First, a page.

The challenge posed by sustainable development is one of spreading and speeding this progress through technological ingenuity and economic growth that successfully integrate ecological constraints and social needs. This requires harnessing technological innovations already in the pipeline and developing new systems of sustainable production and consumption -- essentially reengineering industrial systems within emerging ecological constraints and social demands.

This challenge can be met by taking an integrated approach that taps the human capacity to learn and improve efficiency; harnesses the spirit of innovation; anticipates and acts on unintended consequences of systems of technology and public policies; and leverages new knowledge about ecological and social needs to improve the quality of human life and the environment.


Allenby, B. R., and D. J. Richards. 1994. The Greening of Industrial Ecosystems . Washington, D.C.: National Academy Press.

Ausubel, J. H., and H. D. Langford. 1997. Technological Trajectories and the Human Environment. Washington, D.C.: National Academy Press.

Ausubel, J. H., and H. E. Sladovich. 1989. Technology and Environment. Washington, D.C.: National Academy Press.

Committee on Industrial Environmental Performance Metrics. Forthcoming. Environmental Performance Metrics: Challenges and Opportunities. Washington, D.C.: National Academy Press.

Freeman, C. 1992. The Economics of Hope -- Essays on Technical Change, Economic Growth, and the Environment. London: Pinter Publications, Ltd.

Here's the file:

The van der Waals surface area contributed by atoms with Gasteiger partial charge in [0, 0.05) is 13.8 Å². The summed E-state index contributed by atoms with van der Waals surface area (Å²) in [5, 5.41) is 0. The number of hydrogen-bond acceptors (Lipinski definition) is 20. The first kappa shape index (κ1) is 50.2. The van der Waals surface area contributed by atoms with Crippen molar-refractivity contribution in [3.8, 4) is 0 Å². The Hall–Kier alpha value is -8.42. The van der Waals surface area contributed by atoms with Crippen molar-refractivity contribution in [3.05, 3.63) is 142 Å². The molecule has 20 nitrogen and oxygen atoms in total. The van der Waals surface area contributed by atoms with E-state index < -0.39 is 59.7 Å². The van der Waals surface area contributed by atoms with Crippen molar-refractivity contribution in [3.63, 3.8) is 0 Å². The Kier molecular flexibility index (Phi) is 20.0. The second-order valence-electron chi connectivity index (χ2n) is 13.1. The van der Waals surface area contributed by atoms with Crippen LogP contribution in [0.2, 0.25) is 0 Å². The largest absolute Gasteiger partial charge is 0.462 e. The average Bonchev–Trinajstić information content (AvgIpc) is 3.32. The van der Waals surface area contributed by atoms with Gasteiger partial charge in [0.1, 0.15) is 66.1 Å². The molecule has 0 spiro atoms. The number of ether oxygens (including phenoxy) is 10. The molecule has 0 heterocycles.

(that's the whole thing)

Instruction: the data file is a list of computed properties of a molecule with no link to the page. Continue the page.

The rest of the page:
Hertsgaard, M. 1999. Earth Odyssey: Around the World in Search of Our Environmental Future. New York: Broadway Books.

Magretta, J. 1997. Growth through global sustainability: An interview with Monsanto CEO Robert B. Shapiro. Harvard Business Review 75(1):79-88.

Richards, D. J. 1997. The Industrial Green Game: Implications for Environmental Design and Management. Washington, D.C.: National Academy Press.

Richards, D. J. Forthcoming. Green Tech-Knowledge-y: Information and Knowledge Systems for Improving Environmental Performance. Washington, D.C.: National Academy Press.

Richards, D. J., and G. Pearson. 1998. The Ecology of Industry: Sectors and Linkages. Washington, D.C.: National Academy Press.

Schulze, P. C. 1996. Engineering Within Ecological Constraints. Washington, D.C.: National Academy Press.

Schulze, P. C. Forthcoming. Measures of Environmental Performance and Ecosystem Condition. Washington, D.C.: National Academy Press.

World Bank. 1992. World Development Report 1992: Development and the Environment. Washington, D.C.: World Bank.

World Business Council for Sustainable Development (WBCSD). 1996. Eco-efficient Leadership for Improved Economic and Environmental Performance. Conches-Geneva, Switzerland: WBCSD.


1. The World Business Council for Sustainable Development (1996) has suggested that ecoefficiency is the delivery of competitively priced goods and services that satisfy human needs and bring quality of life and the progressive reduction of ecological impacts and resource intensity throughout the life cycle to a level commensurate with the Earth's estimated carrying capacity.

2. AES (previously known as Applied Energy Services) was founded by Roger Sant and Dennis Bakke, who headed up the energy conservation programs at the old Federal Energy Administration. Their experience showed them that Americans were not about to give up the comforts of industrial civilization, nor were those in developing countries going to accept poverty. They started AES with the goal not of producing energy-conserving products, but of providing services -- heat, light, and power -- at the lowest possible cost.

About the Author:Deanna J. Richards is associate director of the National Academy of Engineering's Program Office and directs the Academy's program on Technology and Sustainable Development, formerly known as Technology and Environment.